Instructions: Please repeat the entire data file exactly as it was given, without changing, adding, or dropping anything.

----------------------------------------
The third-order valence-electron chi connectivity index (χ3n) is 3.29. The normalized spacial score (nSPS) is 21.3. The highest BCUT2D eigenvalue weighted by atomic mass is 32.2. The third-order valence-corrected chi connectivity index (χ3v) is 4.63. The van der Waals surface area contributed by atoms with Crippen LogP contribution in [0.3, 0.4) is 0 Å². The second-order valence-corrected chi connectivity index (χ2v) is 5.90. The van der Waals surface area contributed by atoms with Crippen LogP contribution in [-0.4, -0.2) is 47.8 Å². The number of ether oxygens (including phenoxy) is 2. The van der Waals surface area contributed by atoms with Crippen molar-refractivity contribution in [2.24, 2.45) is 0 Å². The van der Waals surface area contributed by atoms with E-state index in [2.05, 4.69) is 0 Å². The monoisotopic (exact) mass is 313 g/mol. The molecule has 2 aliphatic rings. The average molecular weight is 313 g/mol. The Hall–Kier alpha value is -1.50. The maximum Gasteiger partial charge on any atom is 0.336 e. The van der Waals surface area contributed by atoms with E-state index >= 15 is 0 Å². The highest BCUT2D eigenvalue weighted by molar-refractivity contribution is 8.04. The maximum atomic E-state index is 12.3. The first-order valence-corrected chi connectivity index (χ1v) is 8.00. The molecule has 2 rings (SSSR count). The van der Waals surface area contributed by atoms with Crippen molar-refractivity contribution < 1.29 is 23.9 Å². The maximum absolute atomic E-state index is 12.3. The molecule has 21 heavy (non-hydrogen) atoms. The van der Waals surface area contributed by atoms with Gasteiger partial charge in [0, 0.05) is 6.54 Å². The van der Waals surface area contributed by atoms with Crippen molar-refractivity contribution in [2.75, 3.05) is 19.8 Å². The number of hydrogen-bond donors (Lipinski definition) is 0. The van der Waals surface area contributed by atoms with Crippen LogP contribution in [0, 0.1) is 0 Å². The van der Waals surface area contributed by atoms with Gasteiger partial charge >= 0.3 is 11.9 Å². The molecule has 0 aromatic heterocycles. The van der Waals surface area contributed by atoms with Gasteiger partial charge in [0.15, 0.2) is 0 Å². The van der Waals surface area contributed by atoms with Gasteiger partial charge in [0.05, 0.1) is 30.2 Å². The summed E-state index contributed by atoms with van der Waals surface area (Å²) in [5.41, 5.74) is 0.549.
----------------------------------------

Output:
The third-order valence-electron chi connectivity index (χ3n) is 3.29. The normalized spacial score (nSPS) is 21.3. The highest BCUT2D eigenvalue weighted by atomic mass is 32.2. The third-order valence-corrected chi connectivity index (χ3v) is 4.63. The van der Waals surface area contributed by atoms with Crippen LogP contribution in [0.3, 0.4) is 0 Å². The second-order valence-corrected chi connectivity index (χ2v) is 5.90. The van der Waals surface area contributed by atoms with Crippen LogP contribution in [-0.4, -0.2) is 47.8 Å². The number of ether oxygens (including phenoxy) is 2. The van der Waals surface area contributed by atoms with Crippen molar-refractivity contribution in [2.24, 2.45) is 0 Å². The van der Waals surface area contributed by atoms with E-state index in [2.05, 4.69) is 0 Å². The monoisotopic (exact) mass is 313 g/mol. The molecule has 2 aliphatic rings. The average molecular weight is 313 g/mol. The Hall–Kier alpha value is -1.50. The maximum Gasteiger partial charge on any atom is 0.336 e. The van der Waals surface area contributed by atoms with E-state index >= 15 is 0 Å². The highest BCUT2D eigenvalue weighted by molar-refractivity contribution is 8.04. The maximum atomic E-state index is 12.3. The first-order valence-corrected chi connectivity index (χ1v) is 8.00. The molecule has 2 rings (SSSR count). The van der Waals surface area contributed by atoms with Crippen molar-refractivity contribution < 1.29 is 23.9 Å². The maximum absolute atomic E-state index is 12.3. The molecule has 21 heavy (non-hydrogen) atoms. The van der Waals surface area contributed by atoms with Gasteiger partial charge in [0, 0.05) is 6.54 Å². The van der Waals surface area contributed by atoms with Crippen molar-refractivity contribution in [2.75, 3.05) is 19.8 Å². The number of hydrogen-bond donors (Lipinski definition) is 0. The van der Waals surface area contributed by atoms with Crippen LogP contribution in [0, 0.1) is 0 Å². The van der Waals surface area contributed by atoms with Gasteiger partial charge >= 0.3 is 11.9 Å². The molecule has 0 aromatic heterocycles. The van der Waals surface area contributed by atoms with Gasteiger partial charge in [0.15, 0.2) is 0 Å². The van der Waals surface area contributed by atoms with Gasteiger partial charge in [0.05, 0.1) is 30.2 Å². The summed E-state index contributed by atoms with van der Waals surface area (Å²) in [5.41, 5.74) is 0.549.